The Cuban capital, the main city in the Caribbean island and recognized for its patrimonial values that are nearly 500 years old, holds elements that are representative of social life, including the Capitol.
For those who come every day to the Historic Hear of San Cristóbal de La Habana, access is now available to a complex that is considered the second tallest point in the city.
An extensive rehabilitation program aims to revive the historic elements, as the building ranks among the six most important palaces worldwide.
History registers the ups and downs of its construction, carried out for three and a half years from April 1, 1926, to 1929, with the aim of installing the legislature of the government at the time.
Statistics are also impressive, as its construction cost about 17 million pesos, a huge amount at the time, and involved more than 8,000 skilled workers.
In material terms, five million bricks, 38,000 cubic meters of sand, 40,000 stones, 150,000 bags of cement, 3,500 500 tons of structural steel and 2,000 iron bars, really impressive quantities, were used.
The Capellanía stones to build the walls of the Capitol were extracted in Cuba, while Italy and Germany contributed 60 types of marble for the floors, stairs and other elements.
Most of the rehabilitation works consist of repairing and polishing of statues, lamps, elevators and bronze doors, as well as electrical and plumbing systems, cleaning of façade with sand under pressure, interior painting and structural repairs in the dome.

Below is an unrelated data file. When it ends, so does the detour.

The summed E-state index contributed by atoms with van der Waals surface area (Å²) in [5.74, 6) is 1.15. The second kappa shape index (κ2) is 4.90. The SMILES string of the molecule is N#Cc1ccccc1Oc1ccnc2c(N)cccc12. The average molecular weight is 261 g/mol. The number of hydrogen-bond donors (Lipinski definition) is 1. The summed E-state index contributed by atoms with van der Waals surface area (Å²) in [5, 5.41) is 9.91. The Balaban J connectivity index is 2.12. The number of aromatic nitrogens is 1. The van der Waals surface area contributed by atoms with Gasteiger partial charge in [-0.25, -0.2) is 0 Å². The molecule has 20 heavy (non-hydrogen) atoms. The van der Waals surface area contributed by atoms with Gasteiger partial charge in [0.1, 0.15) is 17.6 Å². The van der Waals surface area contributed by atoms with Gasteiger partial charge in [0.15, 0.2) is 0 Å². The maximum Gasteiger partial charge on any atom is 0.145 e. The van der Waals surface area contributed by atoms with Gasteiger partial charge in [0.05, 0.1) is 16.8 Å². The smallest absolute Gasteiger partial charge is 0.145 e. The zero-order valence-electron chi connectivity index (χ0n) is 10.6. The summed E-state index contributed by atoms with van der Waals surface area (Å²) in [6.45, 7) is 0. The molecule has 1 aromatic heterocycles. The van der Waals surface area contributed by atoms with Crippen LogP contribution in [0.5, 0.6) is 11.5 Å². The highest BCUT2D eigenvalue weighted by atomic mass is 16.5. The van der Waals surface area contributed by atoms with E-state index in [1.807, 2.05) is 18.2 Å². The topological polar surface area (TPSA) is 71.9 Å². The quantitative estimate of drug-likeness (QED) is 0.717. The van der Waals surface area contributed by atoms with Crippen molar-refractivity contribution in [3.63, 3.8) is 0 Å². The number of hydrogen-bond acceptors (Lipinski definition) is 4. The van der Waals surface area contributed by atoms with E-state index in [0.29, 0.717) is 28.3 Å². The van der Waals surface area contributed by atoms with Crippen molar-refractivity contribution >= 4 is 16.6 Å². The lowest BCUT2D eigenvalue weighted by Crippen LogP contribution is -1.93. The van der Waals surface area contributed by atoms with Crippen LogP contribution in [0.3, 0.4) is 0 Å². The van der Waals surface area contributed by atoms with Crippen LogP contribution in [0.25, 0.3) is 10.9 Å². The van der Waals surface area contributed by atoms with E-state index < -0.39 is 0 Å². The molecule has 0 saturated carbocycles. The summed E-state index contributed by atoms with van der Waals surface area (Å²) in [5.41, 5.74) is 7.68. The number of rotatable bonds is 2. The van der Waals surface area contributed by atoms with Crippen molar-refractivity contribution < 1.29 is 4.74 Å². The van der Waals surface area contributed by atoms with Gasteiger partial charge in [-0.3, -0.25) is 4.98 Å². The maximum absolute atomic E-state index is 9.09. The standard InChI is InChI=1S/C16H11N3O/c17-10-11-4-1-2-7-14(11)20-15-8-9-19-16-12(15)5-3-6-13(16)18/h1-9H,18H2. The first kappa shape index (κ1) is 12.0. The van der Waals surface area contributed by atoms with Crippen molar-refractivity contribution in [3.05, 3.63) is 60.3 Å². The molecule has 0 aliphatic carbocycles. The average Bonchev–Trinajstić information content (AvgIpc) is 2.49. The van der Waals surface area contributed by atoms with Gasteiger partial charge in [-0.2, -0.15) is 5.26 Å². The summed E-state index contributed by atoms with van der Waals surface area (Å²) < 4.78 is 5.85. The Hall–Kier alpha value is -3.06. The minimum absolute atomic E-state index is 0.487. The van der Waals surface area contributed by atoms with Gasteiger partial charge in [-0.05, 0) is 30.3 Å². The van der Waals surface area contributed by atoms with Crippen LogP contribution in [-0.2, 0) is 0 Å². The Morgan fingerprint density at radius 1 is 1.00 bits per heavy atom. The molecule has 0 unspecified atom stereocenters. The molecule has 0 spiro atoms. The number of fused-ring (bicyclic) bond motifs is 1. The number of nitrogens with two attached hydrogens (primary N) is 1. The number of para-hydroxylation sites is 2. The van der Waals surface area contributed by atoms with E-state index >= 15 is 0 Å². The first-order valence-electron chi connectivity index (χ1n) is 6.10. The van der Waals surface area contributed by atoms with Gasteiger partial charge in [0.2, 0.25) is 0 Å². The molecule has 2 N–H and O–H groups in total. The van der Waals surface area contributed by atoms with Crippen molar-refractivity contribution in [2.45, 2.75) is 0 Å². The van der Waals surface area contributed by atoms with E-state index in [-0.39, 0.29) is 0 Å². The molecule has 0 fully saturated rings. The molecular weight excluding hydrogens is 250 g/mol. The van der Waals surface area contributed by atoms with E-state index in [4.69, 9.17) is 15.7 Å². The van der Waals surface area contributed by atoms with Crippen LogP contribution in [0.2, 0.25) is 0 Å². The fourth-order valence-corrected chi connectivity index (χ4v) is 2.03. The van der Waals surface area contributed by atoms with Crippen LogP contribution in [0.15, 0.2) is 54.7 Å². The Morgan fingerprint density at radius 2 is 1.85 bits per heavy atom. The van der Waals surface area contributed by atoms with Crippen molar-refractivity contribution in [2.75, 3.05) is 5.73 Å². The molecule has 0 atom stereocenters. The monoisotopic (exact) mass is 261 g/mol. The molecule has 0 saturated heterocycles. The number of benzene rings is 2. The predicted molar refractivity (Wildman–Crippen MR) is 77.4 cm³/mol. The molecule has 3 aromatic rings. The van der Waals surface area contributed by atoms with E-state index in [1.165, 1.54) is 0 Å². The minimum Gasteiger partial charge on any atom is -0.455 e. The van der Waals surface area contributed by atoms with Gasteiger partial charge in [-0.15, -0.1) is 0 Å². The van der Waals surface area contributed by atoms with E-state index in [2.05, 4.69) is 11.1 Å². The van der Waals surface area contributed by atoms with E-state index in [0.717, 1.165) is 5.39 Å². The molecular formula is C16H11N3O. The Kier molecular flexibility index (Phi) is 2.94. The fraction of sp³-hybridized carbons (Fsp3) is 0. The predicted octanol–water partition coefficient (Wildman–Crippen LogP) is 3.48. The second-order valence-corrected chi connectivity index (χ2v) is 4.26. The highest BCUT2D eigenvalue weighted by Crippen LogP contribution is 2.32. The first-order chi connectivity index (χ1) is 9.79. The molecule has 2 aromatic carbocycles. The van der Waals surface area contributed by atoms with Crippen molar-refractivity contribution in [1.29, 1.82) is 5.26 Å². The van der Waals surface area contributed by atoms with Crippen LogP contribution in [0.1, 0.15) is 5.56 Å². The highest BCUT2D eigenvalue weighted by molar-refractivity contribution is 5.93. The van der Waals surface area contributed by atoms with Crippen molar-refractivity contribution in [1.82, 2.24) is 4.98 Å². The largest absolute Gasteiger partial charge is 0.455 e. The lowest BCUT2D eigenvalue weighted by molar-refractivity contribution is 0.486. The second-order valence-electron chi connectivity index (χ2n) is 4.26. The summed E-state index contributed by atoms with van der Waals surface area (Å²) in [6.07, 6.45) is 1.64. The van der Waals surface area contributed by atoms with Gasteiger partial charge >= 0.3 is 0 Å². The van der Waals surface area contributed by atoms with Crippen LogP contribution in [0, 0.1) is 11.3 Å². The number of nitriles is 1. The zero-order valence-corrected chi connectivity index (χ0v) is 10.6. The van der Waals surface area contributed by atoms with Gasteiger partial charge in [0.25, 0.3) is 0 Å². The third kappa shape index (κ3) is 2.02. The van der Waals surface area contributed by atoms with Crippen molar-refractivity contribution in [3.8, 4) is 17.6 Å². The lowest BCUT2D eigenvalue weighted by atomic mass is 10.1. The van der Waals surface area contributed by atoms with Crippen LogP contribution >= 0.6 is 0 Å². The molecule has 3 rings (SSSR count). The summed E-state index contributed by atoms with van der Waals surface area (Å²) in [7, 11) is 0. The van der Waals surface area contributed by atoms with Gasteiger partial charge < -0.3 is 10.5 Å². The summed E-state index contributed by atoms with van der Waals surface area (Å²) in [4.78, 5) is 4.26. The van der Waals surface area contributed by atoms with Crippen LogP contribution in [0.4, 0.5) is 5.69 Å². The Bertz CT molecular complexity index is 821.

Work also includes the installation of new pipes for services and computing, security, fire alarms, fiber optic cables, as well as air conditioning systems in offices.
Among the Capitol's treasures is the statue that symbolizes The Republic, which was sculpted by the Italian artist Angelo Zanelli and is considered the third largest indoor sculpture in the world.
In addition, Zanelli created two other sculptures that are located on both sides of the entrance, and represent The People's Tutelage Virtue and The Work.
The majesty of the Hall of Lost Steps stands out in the Capitol, with its 120 meters in length and an enormous dome. The Yara Hall holds beautiful pieces of the original tableware.
Meanwhile, the Jimaguayú Hall has other sculptures created by Zanelli, and the Baraguá Hall was intended to hold meetings, as well as the José Martí Library.
In the crypt that keeps the remains of the unknown mambí (Cuban fighters for independence against Spain), visitors can see the flags of all the nations of the American continent, the sculpture of La Patria (The Homeland), the score of the Anthem of Bayamo and the coat of arms of the nation.
The design of the National Capitol was inspired by its peer in the United States, with a neoclassical columned façade and a 91-meter-high dome, which was built to accommodate the two houses of the Congress of the Republic.